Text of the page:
A New Federalism Awaits Us in a Post-COVID-19 America

By Rinaldo Brutoco   |   April 16, 2020

First of a four-part series: Up until January, the main concern being touted by political pundits was a fear of executive overreach from the White House. Resulting from several decades of an expanding role in the Executive Branch, an ever more powerful executive has arisen at the expense of Congress’ appropriate role. These fears have been particularly acute for a president who flouts long held political customs and often acts in an authoritarian manner. Then the novel coronavirus hit, and despite a hunger from the public for clear and effective executive action, all we got was silence, deflection, unreasonable optimism, and lots of excuses about why it’s “not my job” to lead the national public health response.

In response to growing requests from numerous governors for help in procuring critical protective gear and lifesaving medical equipment from the national stockpile, President Trump pushed back, saying, “Governors are supposed to be doing a lot of this work.” He finished the thought with this dismissal: “The Federal Government is not supposed to be out there buying vast amounts of items and then shipping. You know, we’re not a shipping clerk.”

And with that statement, President Trump broke yet another long held political norm, and unleashed an era that will redefine the relationship between the Federal Government and the states: a New Federalism.

Federalism is a system of government in which sovereignty is constitutionally divided between a central governing authority and constituent political units – in this case, the respective states. It is based upon democratic rules and institutions in which the governing power is shared between national and state governments, creating a federation. The United States of America formally became a federation in 1781, when the Articles of Confederation first drafted in 1777, was finally ratified by the states. Despite the long gestation period, it soon became clear to the Founding Fathers (in part motivated by the impotency of the Federal Government to put down Shay’s Rebellion) that they needed to meet and create a new governing document: the Constitution, ratified in 1789, 22 years after the start of the Revolutionary War. The Articles of Confederation had to be abandoned because the Federal Government had almost no power, as all serious power (banking, tolls, raising a militia, trade, etc.) was held by the states. It was totally unworkable to create one Nation, or as the Great Seal reads, “E Pluribus Unum” (“Out of Many, One”).

Hence, from the origin of our nation, the relationship between the powers exercised by the Federal Government and the states has been dynamic. In certain times, states held onto more control, and since World War I, the Federal Government has dominated.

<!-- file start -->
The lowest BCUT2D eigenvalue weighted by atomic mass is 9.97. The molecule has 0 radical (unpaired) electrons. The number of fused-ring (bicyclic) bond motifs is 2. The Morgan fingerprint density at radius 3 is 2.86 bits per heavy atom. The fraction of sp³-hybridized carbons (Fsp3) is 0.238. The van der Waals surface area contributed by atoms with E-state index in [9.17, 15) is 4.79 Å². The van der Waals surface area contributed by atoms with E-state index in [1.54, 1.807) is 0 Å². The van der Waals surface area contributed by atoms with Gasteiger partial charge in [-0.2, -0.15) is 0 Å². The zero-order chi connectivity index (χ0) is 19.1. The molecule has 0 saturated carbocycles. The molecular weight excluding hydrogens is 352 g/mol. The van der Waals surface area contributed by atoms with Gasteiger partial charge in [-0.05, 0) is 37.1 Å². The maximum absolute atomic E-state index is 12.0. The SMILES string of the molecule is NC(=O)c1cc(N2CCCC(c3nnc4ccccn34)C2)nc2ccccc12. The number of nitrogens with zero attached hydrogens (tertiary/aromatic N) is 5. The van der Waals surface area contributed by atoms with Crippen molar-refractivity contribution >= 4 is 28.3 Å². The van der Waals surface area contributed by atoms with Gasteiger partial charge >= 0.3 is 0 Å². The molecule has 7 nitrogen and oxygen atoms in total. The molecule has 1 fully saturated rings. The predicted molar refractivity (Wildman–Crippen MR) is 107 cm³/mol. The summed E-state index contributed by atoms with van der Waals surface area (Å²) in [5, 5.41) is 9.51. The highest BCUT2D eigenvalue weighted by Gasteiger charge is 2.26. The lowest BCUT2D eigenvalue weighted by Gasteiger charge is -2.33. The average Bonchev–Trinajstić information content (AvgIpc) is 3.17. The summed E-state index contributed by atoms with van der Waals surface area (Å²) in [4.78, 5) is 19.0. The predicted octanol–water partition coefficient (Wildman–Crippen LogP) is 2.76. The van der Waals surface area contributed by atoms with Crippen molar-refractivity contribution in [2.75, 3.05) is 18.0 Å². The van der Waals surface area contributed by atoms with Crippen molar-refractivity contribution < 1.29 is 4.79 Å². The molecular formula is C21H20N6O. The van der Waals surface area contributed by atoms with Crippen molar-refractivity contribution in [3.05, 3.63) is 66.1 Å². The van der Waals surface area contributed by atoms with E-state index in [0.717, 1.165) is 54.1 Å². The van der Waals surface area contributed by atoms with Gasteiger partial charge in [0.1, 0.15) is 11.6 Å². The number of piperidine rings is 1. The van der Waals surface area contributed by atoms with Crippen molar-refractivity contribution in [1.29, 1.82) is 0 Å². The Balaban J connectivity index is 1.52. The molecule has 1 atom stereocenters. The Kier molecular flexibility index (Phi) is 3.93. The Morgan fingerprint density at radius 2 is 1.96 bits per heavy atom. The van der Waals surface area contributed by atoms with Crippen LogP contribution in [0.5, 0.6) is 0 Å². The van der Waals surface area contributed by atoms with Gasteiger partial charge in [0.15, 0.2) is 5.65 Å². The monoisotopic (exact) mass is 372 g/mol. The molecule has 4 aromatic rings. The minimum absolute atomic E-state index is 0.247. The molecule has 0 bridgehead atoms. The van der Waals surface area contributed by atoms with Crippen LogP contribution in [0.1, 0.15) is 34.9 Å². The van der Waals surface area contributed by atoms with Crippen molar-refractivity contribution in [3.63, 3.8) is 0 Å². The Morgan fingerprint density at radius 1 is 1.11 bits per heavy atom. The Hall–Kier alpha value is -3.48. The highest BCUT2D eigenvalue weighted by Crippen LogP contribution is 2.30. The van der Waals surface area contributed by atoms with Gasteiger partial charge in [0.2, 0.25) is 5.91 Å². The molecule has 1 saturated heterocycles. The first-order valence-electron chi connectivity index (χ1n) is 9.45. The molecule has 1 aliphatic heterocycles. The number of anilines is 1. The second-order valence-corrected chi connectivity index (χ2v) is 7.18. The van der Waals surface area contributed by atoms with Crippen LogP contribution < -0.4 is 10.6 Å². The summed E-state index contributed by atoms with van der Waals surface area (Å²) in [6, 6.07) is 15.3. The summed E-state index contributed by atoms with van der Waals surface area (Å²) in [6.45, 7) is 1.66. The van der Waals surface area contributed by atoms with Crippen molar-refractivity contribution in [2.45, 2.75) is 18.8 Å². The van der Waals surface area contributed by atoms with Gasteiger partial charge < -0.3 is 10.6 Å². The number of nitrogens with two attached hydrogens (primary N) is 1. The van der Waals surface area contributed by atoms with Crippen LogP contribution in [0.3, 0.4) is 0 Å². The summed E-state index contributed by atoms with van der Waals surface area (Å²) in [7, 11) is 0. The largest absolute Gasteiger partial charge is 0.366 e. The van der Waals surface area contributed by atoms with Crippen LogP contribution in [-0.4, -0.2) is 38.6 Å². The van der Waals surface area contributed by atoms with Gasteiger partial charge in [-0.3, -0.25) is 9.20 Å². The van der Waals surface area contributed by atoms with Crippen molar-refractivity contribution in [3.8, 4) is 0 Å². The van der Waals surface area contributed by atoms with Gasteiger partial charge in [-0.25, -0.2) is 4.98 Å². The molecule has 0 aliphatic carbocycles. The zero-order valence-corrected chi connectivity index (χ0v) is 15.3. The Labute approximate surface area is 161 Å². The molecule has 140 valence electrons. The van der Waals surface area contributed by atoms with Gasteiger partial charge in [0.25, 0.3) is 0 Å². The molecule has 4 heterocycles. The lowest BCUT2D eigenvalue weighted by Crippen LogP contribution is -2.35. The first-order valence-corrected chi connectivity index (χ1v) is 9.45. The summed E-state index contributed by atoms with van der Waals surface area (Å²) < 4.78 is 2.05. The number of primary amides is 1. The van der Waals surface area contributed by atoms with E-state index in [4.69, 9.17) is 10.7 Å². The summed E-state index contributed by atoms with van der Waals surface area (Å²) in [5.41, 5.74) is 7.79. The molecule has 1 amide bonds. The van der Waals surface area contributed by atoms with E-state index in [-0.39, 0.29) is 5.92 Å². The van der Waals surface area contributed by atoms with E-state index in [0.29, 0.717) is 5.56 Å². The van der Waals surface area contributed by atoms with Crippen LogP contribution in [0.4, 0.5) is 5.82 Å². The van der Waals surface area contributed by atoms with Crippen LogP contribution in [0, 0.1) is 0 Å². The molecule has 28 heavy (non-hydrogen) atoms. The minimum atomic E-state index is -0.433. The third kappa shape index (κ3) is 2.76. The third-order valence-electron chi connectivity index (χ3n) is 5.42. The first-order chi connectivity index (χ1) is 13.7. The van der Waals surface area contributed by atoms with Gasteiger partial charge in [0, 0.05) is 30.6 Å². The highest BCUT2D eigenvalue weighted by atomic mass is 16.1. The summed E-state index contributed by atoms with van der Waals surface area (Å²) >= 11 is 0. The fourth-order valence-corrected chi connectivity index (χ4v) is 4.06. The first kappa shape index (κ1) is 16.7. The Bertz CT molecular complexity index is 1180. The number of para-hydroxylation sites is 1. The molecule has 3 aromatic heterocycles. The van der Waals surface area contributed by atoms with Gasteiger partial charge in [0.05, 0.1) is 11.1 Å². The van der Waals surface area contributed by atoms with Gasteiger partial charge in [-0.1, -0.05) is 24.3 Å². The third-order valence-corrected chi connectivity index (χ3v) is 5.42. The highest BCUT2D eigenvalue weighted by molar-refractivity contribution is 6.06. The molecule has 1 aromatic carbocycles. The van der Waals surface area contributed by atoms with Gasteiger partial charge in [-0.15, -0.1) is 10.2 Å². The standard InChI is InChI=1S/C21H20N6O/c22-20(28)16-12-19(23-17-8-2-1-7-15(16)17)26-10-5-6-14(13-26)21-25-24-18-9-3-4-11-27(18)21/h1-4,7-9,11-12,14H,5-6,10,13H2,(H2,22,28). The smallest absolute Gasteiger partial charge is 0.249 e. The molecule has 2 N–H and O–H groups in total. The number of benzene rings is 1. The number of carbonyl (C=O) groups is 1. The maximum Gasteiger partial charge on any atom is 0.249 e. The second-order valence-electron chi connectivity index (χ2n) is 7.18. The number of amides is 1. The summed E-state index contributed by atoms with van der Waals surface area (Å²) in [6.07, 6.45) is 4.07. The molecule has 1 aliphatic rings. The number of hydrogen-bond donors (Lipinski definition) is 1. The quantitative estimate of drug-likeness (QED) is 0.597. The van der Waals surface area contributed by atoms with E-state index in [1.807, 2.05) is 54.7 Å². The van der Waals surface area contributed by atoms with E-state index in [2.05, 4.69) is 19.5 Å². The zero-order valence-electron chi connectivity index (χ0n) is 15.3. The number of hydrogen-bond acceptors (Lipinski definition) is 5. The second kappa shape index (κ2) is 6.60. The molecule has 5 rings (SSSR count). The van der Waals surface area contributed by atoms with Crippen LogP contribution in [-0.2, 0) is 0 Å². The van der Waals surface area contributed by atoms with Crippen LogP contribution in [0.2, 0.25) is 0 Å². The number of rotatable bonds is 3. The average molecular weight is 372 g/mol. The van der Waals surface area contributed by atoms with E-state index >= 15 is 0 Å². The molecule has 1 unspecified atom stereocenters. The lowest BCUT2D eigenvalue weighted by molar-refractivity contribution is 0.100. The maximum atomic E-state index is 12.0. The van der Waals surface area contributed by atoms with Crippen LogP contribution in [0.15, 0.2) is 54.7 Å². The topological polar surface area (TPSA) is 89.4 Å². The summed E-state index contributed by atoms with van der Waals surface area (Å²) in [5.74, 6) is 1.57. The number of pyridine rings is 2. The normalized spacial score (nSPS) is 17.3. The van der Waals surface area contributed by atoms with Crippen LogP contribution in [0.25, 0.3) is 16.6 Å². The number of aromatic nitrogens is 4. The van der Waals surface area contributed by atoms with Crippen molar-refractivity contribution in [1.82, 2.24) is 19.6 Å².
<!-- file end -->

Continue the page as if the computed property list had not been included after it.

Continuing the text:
Federalism changed in the wake of the Civil War, which the Union won in large part due to centralized control of supply chains and wartime production of material. When it became clear that “States’ Rights” could be used to disenfranchise black voters, passage of the 13th and 14th amendments in 1865, as further enhanced by the 1968 Civil Rights Act, spelled the beginning of the end of that era in Federalism. The Federal Government became the ultimate arbiter over individual civil rights until last year when that monumental piece of legislation was “gutted” by the Roberts Supreme Court, empowering 22 states to enact voter suppression measures to reduce black, brown, and student voting.

Over the last 200 years, and especially since the New Deal in the 1930s, we’ve gotten increasingly used to thinking of ourselves as a single country, and we’ve forgotten what “Federalism” means. As the powers embraced by the Federal Government have expanded, and as the powers invested in the Executive Branch of the government grew, the states have ceased operating as independent nations in a coordinated relationship. People have largely stopped thinking of themselves as “state citizens,” instead identifying as “American” – until now!

Many would argue that was a good thing – especially in light of the civil rights era, and in expanding protections for women and minorities, protecting national health and safety through environmental regulations, ensuring the safety of our food supply, and managing our national economy out of grave distress – but we are now past that. The Federal Government is not interested in leading us through the COVID-19 crisis. We are likely entering into a new era characterized by a New Federalism that will rise, like the phoenix, from the ashes of this pandemic.

If you think Governor Newsom has done a good job protecting Californians from the worst ravages of the coronavirus, or if you gained great comfort from Governor Cuomo‘s daily report to the nation on his battle to minimize death and the potential destruction to New York’s healthcare system, you’ll want to watch this column for the next installment of The New Federalism.


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